2-NBDG Uptake in Gossypium hirsutum in vitro ovules: exploring tissue-specific accumulation and its impact on hexokinase-mediated glycolysis regulation

Melina Shamshoum, Ofir Aharon Kuperman, Sapir Korman Shadmi, Maxim Itkin, Sergey Malitsky, Filipe Natalio

Research output: Contribution to journalArticlepeer-review


Fluorescent glucose derivatives are valuable tools as glucose analogs in plant research to explore metabolic pathways, study enzyme activity, and investigate cellular processes related to glucose metabolism and sugar transport. They allow visualization and tracking of glucose uptake, its utilization, and distribution within plant cells and tissues. This study investigates the phenotypic and metabolic impact of the exogenously fed glucose derivative, 2-(N-(7-nitrobenz-2-oxa-1,3-diazol-4-yl)amino)-2-deoxyglucose) (2-NBDG) on the fibers of Gossypium hirsutum (Upland cotton) ovule in vitro cultures. The presence of 2-NBDG in the culture medium did not lead to macroscopic morphological alterations in ovule and fiber development or to the acquisition of fluorescence or yellow coloration. Confocal laser scanning microscope imaging and chromatographic analysis of cotton ovules’ outer rim cross-sections showed that the 2-NBDG is transported from the extracellular space and accumulated inside some outer integument cells, epidermal cells, and fertilized epidermal cells (fibers), but is not incorporated into the cell walls. Untargeted metabolic profiling of the fibers revealed significant changes in the relative levels of metabolites involved in glycolysis and upregulation of alternative energy-related pathways. To provide biochemical and structural evidence for the observed downregulation of glycolysis pathways in the fibers containing 2-NBDG, kinetics analysis and docking simulations were performed on hexokinase from G. hirsutum (GhHxk). Notably, the catalytic activity of heterologously expressed recombinant active GhHxk exhibited a five-fold decrease in reaction rates compared to D-glucose. Furthermore, GhHxk exhibited a linear kinetic behavior in the presence of 2-NBDG instead of the Michaelis-Menten kinetics found for D-glucose. Docking simulations suggested that 2-NBDG interacts with a distinct binding site of GhHxk9, possibly inducing a conformational change. These results highlight the importance of considering fluorescent glucose derivatives as ready-to-use analogs for tracking glucose-related biological processes. However, a direct comparison between their mode of action and its extrapolation into biochemical considerations should go beyond microscopic inspection and include complementary analytical techniques.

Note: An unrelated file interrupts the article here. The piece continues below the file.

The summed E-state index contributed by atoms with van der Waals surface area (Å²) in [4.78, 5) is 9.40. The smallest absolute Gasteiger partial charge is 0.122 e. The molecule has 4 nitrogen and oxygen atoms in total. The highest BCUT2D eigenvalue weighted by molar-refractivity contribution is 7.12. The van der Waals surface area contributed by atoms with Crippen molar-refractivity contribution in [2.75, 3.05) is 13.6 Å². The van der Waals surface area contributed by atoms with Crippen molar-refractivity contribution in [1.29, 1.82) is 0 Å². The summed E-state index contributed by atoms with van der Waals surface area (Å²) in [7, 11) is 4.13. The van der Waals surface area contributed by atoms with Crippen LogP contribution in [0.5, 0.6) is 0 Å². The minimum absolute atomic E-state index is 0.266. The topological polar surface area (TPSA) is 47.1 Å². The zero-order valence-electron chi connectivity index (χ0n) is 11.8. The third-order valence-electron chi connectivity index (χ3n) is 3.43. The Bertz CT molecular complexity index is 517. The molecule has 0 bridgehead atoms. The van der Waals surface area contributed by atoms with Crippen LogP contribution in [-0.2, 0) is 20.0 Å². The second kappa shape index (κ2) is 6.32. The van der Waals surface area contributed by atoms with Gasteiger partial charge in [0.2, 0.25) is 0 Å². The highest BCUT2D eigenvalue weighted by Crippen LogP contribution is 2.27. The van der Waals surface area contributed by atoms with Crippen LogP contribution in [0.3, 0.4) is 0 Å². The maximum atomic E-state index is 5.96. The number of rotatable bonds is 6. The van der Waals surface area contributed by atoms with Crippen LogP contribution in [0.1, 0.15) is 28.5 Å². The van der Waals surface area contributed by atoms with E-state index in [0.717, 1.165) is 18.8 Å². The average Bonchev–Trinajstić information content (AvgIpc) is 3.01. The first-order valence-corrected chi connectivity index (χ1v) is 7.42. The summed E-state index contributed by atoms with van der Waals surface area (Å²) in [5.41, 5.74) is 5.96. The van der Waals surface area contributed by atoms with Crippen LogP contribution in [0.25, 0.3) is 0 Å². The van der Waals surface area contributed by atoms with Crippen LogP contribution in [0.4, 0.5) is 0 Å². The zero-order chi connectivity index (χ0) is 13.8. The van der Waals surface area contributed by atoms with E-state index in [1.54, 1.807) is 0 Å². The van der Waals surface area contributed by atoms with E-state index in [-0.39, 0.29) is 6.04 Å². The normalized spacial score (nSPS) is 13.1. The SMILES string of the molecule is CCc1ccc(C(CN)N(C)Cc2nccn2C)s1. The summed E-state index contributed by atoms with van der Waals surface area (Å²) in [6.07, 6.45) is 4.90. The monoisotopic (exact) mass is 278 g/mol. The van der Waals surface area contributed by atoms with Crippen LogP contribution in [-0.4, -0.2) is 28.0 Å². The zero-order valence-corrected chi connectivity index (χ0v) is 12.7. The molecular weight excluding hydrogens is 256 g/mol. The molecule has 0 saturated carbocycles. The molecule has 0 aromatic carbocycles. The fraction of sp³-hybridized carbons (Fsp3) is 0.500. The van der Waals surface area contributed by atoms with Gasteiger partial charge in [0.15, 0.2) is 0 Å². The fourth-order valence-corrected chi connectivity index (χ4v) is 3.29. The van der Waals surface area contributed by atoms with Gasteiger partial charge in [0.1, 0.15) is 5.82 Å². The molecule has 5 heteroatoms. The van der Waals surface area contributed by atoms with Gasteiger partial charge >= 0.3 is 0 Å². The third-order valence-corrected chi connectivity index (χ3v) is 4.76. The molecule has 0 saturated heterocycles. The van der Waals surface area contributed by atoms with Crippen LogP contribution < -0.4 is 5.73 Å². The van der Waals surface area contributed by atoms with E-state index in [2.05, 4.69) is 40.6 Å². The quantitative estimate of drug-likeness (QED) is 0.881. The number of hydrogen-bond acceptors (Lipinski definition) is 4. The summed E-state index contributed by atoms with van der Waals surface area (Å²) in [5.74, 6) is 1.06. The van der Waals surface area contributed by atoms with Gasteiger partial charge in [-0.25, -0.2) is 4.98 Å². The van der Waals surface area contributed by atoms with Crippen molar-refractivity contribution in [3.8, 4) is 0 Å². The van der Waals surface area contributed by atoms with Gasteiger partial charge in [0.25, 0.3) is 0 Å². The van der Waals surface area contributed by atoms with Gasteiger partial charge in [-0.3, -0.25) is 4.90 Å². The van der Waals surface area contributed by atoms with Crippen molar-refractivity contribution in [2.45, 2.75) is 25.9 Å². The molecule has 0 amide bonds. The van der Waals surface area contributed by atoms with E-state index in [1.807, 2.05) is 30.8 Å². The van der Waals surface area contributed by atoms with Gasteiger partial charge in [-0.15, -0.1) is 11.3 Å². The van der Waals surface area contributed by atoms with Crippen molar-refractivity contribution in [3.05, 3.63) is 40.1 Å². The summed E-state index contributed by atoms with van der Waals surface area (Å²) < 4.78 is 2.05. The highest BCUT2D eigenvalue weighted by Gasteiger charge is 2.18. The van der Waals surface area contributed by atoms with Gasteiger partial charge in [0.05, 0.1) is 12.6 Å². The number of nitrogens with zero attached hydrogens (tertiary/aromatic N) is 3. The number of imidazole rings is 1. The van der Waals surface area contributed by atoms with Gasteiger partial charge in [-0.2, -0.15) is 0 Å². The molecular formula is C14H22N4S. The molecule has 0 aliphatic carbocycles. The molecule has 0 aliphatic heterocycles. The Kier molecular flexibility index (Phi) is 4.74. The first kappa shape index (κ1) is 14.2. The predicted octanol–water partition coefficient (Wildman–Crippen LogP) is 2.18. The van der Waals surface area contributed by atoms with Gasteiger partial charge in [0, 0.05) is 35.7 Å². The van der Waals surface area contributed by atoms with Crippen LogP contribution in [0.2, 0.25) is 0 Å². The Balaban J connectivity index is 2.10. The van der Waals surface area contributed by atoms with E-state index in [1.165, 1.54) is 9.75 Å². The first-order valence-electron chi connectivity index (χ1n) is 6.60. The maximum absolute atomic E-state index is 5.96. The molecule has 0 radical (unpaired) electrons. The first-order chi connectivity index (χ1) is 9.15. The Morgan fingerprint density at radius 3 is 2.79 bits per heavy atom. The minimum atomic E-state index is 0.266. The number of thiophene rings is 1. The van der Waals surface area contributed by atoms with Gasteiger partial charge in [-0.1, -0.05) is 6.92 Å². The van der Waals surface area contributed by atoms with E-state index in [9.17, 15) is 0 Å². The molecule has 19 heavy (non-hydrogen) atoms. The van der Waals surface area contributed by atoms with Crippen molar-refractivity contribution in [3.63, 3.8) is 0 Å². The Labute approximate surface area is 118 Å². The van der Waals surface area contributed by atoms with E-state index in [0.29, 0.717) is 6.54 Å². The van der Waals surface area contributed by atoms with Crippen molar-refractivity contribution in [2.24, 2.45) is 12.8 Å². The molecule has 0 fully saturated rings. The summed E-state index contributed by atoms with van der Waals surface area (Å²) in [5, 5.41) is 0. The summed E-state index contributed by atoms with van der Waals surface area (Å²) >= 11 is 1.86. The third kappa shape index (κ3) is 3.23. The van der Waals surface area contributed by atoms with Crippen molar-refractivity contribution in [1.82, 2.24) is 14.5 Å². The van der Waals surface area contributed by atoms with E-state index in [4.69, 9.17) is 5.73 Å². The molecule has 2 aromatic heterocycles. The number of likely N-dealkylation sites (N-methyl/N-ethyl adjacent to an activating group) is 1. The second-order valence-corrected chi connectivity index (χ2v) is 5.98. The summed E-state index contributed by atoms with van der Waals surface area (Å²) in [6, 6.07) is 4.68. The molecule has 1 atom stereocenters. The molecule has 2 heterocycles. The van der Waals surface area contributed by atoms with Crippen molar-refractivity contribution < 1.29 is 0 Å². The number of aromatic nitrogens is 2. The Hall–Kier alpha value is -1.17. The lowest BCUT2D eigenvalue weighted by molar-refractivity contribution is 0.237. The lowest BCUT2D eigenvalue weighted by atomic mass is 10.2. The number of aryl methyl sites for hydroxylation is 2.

Original languageEnglish
Article number1242150
Number of pages12
JournalFrontiers in Plant Science
StatePublished - 25 Sep 2023


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